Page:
16) Around 70 state mining codes have been "revised" in the past fifteen years, predominantly in Africa, in order to open the door to increased foreign investment/ exploitation. While the codes differ in detail, they almost all incorporate improved access to land, bigger tax breaks, penalty-free repatriation of profits, and the opportunity to acquire 50% or more of the equity in nationally-based mining companies. See also Bonnie Campbell The role of multilateral and bilateral actors in shaping mining activities in Africa, paper presented to the Conference on Mining, Development and Social Conflicts in

Africa, Accra November 1999, op cit

17) IIED, Final Report: Mining, Minerals and Sustainable Development, Results of a Scoping Project for the World Business Council for Sustainable Development, London, October 21 1999

18) See Corporate Observer, Geneva, volume 5 October 1999

19) Both Rio Tinto and Unocal - the US oil company condemned widely for its continued propping-up of the Burmese terrorist regime - are members of this initiative. They sit on the BHF alongside Nestle - the notorious "baby murderer", the UN High Commissioner for Refugees and the executive director of UNICEF (see Farhan Haq "Development NGO's attack UN Participation", Interpress Service, San Francisco, September 27 1999

20) This was announced by both the World Health Organisation (WHO) and in the mining press, early in 1999. It is still not clear exactly what joint arrangement is being proposed, except for direct funding by the mining industry of parts of the UN agency's programmes.

21) Several major mining companies have now published "rules of conduct". An example is Rio Tinto's "The Way We Work" statement of "business principles". It promises that, where state administrations have failed to secure certain (largely unspecified) rights for local communities, the company will act as if they were in place. However, this - and a longer preamble published later - does not commit the company to actual observance of any UN protocols (only the UN Charter for Human Rights) - a move which Rio Tinto's chairman, Robert Wilson, at its 1999 Annual General Meeting, told shareholders was not necessary. The company has specifically refused to endorse the draft charter of the United Nations Working Group for Indigenous Peoples and even the weaker International Labour Organisation (ILO) Convention 169 on Indigenous Peoples.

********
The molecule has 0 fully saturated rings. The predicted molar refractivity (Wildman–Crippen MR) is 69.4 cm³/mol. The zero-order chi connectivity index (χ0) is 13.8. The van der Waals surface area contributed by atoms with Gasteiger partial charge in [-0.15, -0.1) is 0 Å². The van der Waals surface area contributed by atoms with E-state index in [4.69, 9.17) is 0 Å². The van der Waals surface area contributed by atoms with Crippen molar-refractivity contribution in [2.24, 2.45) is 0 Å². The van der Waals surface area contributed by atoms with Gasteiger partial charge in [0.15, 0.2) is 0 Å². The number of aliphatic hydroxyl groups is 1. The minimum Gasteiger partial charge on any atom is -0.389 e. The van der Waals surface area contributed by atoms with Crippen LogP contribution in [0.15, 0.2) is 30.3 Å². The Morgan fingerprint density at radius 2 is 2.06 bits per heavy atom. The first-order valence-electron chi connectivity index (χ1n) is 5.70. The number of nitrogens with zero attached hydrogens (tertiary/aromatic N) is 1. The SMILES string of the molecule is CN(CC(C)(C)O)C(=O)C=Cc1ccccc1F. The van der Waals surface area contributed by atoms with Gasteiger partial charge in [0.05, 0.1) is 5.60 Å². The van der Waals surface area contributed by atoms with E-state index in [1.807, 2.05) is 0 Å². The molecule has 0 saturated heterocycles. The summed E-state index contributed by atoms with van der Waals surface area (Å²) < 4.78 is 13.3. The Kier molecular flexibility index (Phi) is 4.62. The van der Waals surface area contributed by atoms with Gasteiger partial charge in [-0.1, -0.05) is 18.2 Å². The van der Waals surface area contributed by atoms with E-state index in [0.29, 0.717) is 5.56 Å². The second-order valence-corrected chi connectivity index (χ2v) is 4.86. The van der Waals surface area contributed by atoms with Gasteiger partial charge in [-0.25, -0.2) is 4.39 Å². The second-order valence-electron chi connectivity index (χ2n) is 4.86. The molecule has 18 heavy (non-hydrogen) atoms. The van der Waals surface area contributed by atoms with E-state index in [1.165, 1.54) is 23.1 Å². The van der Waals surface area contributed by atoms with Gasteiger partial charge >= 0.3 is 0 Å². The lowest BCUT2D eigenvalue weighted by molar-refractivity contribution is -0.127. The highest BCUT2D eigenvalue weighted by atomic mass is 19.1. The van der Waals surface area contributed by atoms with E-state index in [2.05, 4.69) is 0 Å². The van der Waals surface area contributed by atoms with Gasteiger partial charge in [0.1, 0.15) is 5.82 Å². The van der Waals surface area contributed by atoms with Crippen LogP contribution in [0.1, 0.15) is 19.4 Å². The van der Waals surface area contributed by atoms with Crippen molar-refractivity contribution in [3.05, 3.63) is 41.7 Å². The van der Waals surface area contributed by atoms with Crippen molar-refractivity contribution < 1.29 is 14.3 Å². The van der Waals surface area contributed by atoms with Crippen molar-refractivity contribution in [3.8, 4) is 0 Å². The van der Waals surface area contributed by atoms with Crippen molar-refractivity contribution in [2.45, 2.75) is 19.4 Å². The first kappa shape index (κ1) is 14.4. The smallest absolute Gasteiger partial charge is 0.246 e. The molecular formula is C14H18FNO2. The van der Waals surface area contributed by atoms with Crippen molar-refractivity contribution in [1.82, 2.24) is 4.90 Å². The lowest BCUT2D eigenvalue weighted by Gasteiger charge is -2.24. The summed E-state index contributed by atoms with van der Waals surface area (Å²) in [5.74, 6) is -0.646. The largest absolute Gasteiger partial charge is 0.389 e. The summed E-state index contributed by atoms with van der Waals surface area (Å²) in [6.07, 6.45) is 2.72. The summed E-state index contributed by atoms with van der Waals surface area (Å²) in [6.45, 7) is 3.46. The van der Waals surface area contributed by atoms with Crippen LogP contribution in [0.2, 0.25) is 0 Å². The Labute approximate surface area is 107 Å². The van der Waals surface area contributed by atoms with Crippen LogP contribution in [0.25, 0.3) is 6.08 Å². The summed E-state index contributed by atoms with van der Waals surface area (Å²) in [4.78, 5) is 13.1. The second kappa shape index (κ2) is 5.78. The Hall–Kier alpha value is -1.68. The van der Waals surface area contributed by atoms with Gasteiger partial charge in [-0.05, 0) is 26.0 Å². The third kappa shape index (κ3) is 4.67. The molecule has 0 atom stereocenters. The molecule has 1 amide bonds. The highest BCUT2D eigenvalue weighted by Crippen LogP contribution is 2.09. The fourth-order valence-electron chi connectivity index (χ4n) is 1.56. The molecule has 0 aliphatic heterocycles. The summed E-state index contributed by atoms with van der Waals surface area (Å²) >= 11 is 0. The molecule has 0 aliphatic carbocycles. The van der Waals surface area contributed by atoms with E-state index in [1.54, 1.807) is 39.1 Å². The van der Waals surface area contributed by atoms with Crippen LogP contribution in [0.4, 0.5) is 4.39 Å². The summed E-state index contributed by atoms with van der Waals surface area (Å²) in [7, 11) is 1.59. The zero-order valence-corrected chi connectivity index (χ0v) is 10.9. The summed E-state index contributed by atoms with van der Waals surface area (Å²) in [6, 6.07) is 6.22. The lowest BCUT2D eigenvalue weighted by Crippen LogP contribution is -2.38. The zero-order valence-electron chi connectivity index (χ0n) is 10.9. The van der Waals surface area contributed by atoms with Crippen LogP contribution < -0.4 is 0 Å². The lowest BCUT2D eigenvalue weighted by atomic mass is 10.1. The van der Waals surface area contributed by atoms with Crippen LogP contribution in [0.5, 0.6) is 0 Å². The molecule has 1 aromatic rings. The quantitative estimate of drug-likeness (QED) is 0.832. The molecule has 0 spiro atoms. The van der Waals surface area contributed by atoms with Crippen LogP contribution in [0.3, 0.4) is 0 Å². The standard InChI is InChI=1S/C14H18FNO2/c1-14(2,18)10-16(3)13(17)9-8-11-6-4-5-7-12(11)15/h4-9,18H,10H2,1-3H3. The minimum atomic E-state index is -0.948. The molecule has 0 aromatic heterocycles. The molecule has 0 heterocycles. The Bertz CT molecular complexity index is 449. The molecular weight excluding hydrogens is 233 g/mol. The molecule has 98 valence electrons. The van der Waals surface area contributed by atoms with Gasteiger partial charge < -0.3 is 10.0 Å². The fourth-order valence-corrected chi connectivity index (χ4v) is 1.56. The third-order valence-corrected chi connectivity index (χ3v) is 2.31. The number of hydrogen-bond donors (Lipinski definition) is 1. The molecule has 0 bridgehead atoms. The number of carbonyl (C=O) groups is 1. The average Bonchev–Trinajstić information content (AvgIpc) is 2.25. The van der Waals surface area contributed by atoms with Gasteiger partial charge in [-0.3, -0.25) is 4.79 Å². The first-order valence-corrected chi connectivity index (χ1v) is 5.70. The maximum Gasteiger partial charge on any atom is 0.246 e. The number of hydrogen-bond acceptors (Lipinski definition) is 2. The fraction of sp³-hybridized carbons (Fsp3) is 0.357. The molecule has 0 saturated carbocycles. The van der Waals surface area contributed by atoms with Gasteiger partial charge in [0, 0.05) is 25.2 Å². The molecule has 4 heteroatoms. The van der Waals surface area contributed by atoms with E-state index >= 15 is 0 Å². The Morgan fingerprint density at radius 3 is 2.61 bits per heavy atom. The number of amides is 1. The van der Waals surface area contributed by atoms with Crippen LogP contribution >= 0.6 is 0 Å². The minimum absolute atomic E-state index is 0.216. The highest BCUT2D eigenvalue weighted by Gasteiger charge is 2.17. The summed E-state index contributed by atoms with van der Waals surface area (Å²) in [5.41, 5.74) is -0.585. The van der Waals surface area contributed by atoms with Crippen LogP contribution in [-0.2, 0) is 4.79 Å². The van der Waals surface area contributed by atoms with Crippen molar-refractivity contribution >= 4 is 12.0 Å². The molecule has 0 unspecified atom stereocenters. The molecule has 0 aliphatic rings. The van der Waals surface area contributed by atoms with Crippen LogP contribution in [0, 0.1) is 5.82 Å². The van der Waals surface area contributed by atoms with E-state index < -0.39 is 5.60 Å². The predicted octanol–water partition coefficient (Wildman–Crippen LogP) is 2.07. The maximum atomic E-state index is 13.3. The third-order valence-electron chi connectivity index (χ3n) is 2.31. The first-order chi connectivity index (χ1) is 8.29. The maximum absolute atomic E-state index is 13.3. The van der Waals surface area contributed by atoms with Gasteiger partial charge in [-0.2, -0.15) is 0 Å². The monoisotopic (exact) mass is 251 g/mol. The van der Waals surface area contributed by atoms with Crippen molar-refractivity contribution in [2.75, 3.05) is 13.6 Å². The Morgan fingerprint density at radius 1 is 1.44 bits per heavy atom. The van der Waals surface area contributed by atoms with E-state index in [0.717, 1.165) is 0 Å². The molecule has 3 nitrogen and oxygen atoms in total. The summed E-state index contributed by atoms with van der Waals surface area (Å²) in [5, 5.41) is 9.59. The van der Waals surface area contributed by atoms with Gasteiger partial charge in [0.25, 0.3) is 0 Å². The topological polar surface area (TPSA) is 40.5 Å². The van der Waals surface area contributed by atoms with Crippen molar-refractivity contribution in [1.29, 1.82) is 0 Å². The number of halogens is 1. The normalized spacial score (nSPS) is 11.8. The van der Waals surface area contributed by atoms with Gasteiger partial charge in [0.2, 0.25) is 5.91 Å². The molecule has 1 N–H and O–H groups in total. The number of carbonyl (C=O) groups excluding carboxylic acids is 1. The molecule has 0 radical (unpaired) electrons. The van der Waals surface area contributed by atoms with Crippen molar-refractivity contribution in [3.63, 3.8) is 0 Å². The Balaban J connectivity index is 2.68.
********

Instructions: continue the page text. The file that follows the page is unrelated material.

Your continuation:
22) Quoted in Business in the Community, no 1, Financial Times, London, 1999,

23) Once again the company is Rio Tinto. The communities referred to are those of the Subanen People in Mindanao, southern Philippines. The allegations are well documented by Minewatch Asia-Pacific (Philippines and Britain) and Philippine Indigenous Peoples Links. In October 1999, after numerous protests to the company (including a petition from the Catholic Bishops Conference in the Philippines) Rio Tinto finally announced that it was withdrawing from its FTAAs (Foreign Technical Assistance Agreements) in Mindanao, although the company did not promise to withdraw other applications.

(24) P Brudon-Jacobovicz Ten years of essential drugs: presentation to the Panel on Pharmaceutical Policies of the NCIH, Washington November 1989, quoted from "Engineering of Consent: Uncovering Corporate PR" Cornerhouse, Devon, March 1998

25) Quoted from DELTA number 4, Leicester, August 1999 (e-mail version).